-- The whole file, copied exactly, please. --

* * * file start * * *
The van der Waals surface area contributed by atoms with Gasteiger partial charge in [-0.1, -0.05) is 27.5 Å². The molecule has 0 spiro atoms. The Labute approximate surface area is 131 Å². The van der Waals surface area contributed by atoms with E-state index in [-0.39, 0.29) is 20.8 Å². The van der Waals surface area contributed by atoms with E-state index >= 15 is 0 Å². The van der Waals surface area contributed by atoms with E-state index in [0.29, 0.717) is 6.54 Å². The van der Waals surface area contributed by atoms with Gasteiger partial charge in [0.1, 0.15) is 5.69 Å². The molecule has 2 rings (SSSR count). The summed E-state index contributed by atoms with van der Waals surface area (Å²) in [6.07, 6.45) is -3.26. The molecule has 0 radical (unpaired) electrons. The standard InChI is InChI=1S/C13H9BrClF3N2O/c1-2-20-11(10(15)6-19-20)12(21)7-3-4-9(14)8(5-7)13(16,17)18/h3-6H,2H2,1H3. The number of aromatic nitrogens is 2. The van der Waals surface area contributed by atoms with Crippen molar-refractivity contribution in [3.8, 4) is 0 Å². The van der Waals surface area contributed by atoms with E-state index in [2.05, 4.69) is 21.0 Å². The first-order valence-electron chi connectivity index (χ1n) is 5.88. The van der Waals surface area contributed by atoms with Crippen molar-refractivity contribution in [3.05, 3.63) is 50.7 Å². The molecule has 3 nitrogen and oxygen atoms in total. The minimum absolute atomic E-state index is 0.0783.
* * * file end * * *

The van der Waals surface area contributed by atoms with Gasteiger partial charge in [-0.1, -0.05) is 27.5 Å². The molecule has 0 spiro atoms. The Labute approximate surface area is 131 Å². The van der Waals surface area contributed by atoms with E-state index in [-0.39, 0.29) is 20.8 Å². The van der Waals surface area contributed by atoms with E-state index >= 15 is 0 Å². The van der Waals surface area contributed by atoms with E-state index in [0.29, 0.717) is 6.54 Å². The van der Waals surface area contributed by atoms with Gasteiger partial charge in [0.1, 0.15) is 5.69 Å². The molecule has 2 rings (SSSR count). The summed E-state index contributed by atoms with van der Waals surface area (Å²) in [6.07, 6.45) is -3.26. The molecule has 0 radical (unpaired) electrons. The standard InChI is InChI=1S/C13H9BrClF3N2O/c1-2-20-11(10(15)6-19-20)12(21)7-3-4-9(14)8(5-7)13(16,17)18/h3-6H,2H2,1H3. The number of aromatic nitrogens is 2. The van der Waals surface area contributed by atoms with Crippen molar-refractivity contribution in [3.8, 4) is 0 Å². The van der Waals surface area contributed by atoms with E-state index in [2.05, 4.69) is 21.0 Å². The first-order valence-electron chi connectivity index (χ1n) is 5.88. The van der Waals surface area contributed by atoms with Crippen molar-refractivity contribution in [3.05, 3.63) is 50.7 Å². The molecule has 3 nitrogen and oxygen atoms in total. The minimum absolute atomic E-state index is 0.0783.